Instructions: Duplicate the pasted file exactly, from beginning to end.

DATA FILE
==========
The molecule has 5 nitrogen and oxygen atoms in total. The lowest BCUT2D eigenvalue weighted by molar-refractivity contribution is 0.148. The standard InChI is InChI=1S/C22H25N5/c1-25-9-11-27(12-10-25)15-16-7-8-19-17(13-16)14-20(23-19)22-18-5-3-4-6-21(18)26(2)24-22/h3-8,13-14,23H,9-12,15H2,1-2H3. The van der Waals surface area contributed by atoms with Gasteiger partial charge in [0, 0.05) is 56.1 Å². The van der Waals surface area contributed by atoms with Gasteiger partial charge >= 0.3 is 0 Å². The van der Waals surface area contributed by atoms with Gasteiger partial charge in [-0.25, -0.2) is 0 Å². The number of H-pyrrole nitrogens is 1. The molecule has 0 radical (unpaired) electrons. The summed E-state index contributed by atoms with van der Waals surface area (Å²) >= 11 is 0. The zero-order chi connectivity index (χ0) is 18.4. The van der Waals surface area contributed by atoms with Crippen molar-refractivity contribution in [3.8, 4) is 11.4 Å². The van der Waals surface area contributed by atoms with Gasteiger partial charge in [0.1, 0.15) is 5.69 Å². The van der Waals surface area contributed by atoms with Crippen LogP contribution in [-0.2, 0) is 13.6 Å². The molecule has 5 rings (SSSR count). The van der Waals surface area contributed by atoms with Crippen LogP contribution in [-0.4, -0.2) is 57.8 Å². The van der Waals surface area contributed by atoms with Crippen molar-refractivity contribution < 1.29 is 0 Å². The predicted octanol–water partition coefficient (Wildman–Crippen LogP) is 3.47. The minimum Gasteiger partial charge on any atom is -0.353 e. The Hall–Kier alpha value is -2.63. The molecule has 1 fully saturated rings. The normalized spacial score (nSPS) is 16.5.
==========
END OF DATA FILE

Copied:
The molecule has 5 nitrogen and oxygen atoms in total. The lowest BCUT2D eigenvalue weighted by molar-refractivity contribution is 0.148. The standard InChI is InChI=1S/C22H25N5/c1-25-9-11-27(12-10-25)15-16-7-8-19-17(13-16)14-20(23-19)22-18-5-3-4-6-21(18)26(2)24-22/h3-8,13-14,23H,9-12,15H2,1-2H3. The van der Waals surface area contributed by atoms with Gasteiger partial charge in [0, 0.05) is 56.1 Å². The van der Waals surface area contributed by atoms with Gasteiger partial charge >= 0.3 is 0 Å². The van der Waals surface area contributed by atoms with Gasteiger partial charge in [-0.25, -0.2) is 0 Å². The number of H-pyrrole nitrogens is 1. The molecule has 0 radical (unpaired) electrons. The summed E-state index contributed by atoms with van der Waals surface area (Å²) >= 11 is 0. The zero-order chi connectivity index (χ0) is 18.4. The van der Waals surface area contributed by atoms with Crippen molar-refractivity contribution in [3.8, 4) is 11.4 Å². The van der Waals surface area contributed by atoms with Gasteiger partial charge in [0.1, 0.15) is 5.69 Å². The van der Waals surface area contributed by atoms with Crippen LogP contribution in [-0.2, 0) is 13.6 Å². The molecule has 5 rings (SSSR count). The van der Waals surface area contributed by atoms with Crippen LogP contribution in [-0.4, -0.2) is 57.8 Å². The van der Waals surface area contributed by atoms with Crippen molar-refractivity contribution < 1.29 is 0 Å². The predicted octanol–water partition coefficient (Wildman–Crippen LogP) is 3.47. The minimum Gasteiger partial charge on any atom is -0.353 e. The Hall–Kier alpha value is -2.63. The molecule has 1 fully saturated rings. The normalized spacial score (nSPS) is 16.5.